Life is a journey so everyone is a tourist.

Friedrich Nietzsche

Friedrich Nietzsche

Profession: Philosopher
Nationality: German


Life is a journey so everyone is a tourist. Friedrich Nietzsche

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The philosopher is lacking who interprets the deed and does not merely transpose it.

I want to learn more and more to see as beautiful what is necessary in things; then I shall be one of those who make things beautiful.

It has gradually become clear to me what every great philosophy up till now has consisted of—namely, the confession of its originator, and a species of involuntary and unconscious auto-biography; and moreover that the moral (or immoral) purpose in every philosophy has constituted the true vital germ out of which the entire plant has always grown.

Ah, women. They make the highs higher and the lows more frequent.

Men arbeidt nog, want arbeid is een vermaak. Maar men zorgt, dat het vermaak niet aangrijpt. Men wordt niet meer arm en rijk: beide zijn te bezwaarlijk. Wie wil nog regeren? Wie gehoorzamen? Beide zijn te bezwaarlijk. Geen herder en ene kudde! Ieder wil hetzelfde, ieder is gelijk: wie anders voelt, gaat vrijwillig in het gekkenhuis.

Our duties - are the rights of others over us.

Excelsior! You will never again pray, never again repose in limitless trust - you deny it to yourself to remain halted before an ultimate wisdom, ultimate good, ultimate power, and there unharness your thoughts.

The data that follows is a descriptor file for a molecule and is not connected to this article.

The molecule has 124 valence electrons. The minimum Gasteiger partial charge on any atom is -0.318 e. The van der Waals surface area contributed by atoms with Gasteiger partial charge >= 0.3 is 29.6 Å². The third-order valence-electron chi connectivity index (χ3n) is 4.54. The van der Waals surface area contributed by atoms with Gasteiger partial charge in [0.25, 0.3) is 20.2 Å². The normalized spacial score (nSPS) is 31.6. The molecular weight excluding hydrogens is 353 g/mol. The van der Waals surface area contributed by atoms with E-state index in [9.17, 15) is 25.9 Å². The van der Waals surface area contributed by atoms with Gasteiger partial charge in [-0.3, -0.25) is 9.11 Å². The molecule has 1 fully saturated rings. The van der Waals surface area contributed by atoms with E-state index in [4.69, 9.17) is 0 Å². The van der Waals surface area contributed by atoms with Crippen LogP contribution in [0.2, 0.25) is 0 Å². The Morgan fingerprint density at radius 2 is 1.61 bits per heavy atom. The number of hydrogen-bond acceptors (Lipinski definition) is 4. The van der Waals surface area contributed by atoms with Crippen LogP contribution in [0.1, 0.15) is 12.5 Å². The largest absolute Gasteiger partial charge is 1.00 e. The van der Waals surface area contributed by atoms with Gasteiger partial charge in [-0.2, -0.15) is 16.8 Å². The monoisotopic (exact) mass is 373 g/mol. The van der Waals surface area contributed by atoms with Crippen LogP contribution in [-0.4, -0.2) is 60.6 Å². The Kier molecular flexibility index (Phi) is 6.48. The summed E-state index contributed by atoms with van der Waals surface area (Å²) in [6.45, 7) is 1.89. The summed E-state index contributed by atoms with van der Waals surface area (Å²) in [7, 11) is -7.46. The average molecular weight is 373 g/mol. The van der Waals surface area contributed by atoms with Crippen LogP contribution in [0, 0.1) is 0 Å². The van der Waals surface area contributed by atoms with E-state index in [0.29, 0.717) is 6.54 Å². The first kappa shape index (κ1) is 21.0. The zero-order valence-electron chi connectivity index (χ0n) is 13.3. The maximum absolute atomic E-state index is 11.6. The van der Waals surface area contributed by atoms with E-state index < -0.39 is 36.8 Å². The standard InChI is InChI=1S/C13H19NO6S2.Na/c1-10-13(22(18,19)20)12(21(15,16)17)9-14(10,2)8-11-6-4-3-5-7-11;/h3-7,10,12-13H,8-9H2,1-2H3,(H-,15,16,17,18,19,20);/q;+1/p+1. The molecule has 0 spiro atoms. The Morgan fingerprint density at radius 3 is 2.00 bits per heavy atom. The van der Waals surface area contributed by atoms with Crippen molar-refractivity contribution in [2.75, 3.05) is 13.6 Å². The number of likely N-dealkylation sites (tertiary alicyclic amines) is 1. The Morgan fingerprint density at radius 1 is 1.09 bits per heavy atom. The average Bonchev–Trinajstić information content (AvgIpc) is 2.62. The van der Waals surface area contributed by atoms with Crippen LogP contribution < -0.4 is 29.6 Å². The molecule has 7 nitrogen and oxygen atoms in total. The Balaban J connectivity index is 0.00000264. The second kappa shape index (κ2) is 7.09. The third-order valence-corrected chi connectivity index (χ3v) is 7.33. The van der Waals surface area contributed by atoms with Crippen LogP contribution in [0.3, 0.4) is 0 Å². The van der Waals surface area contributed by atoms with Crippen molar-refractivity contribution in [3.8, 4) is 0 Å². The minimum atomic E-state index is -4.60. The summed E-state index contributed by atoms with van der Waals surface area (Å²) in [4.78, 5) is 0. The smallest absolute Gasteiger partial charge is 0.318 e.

And if something great fails you, does that mean you yourselves are—failures? And if you yourselves are failures, does that mean—the human being is a failure? But if the human being is a failure: well then! come now!

A degree of culture, and assuredly a very high one, is attained when man rises above superstitions and religious notions and fears, and, for instance, no longer believes in guardian angels or in original sin, and has also ceased to talk of the salvation of his soul.

It is all in vain; the torture of the unfulfilled law cannot be overcome.

None of the people have any real interest in a science, who only begin to be enthusiastic about it when they themselves have made discoveries in it.

Sometimes it is harder to accede to a thing than it is to see its truth.

What really raises one's indignation against suffering is not suffering intrinsically, but the senselessness of suffering.

Along the journey we commonly forget its goal. Almost every vocation is chosen and entered upon as a means to a purpose but is ultimately continued as a final purpose in itself. Forgetting our objectives is the most frequent stupidity in which we indulge ourselves.